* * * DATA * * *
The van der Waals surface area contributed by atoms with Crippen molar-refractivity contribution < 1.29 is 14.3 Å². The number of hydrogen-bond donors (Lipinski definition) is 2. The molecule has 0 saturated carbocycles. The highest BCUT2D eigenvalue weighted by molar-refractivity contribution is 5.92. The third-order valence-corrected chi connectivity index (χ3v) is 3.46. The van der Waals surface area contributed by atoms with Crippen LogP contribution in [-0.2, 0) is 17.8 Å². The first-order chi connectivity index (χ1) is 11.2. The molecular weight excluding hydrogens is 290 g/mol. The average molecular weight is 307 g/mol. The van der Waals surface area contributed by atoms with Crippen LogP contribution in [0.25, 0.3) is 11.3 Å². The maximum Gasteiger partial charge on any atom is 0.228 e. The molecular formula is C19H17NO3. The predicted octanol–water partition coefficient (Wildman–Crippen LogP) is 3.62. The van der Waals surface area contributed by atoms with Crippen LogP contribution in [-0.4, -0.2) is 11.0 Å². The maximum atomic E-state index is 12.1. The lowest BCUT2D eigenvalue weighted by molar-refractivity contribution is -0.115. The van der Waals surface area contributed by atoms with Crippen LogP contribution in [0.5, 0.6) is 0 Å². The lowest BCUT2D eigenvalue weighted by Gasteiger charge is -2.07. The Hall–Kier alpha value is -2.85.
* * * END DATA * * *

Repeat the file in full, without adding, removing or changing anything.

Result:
The van der Waals surface area contributed by atoms with Crippen molar-refractivity contribution < 1.29 is 14.3 Å². The number of hydrogen-bond donors (Lipinski definition) is 2. The molecule has 0 saturated carbocycles. The highest BCUT2D eigenvalue weighted by molar-refractivity contribution is 5.92. The third-order valence-corrected chi connectivity index (χ3v) is 3.46. The van der Waals surface area contributed by atoms with Crippen LogP contribution in [-0.2, 0) is 17.8 Å². The first-order chi connectivity index (χ1) is 11.2. The molecular weight excluding hydrogens is 290 g/mol. The average molecular weight is 307 g/mol. The van der Waals surface area contributed by atoms with Crippen LogP contribution in [0.25, 0.3) is 11.3 Å². The maximum Gasteiger partial charge on any atom is 0.228 e. The molecular formula is C19H17NO3. The predicted octanol–water partition coefficient (Wildman–Crippen LogP) is 3.62. The van der Waals surface area contributed by atoms with Crippen LogP contribution in [-0.4, -0.2) is 11.0 Å². The maximum atomic E-state index is 12.1. The lowest BCUT2D eigenvalue weighted by molar-refractivity contribution is -0.115. The van der Waals surface area contributed by atoms with Crippen LogP contribution in [0.5, 0.6) is 0 Å². The lowest BCUT2D eigenvalue weighted by Gasteiger charge is -2.07. The Hall–Kier alpha value is -2.85.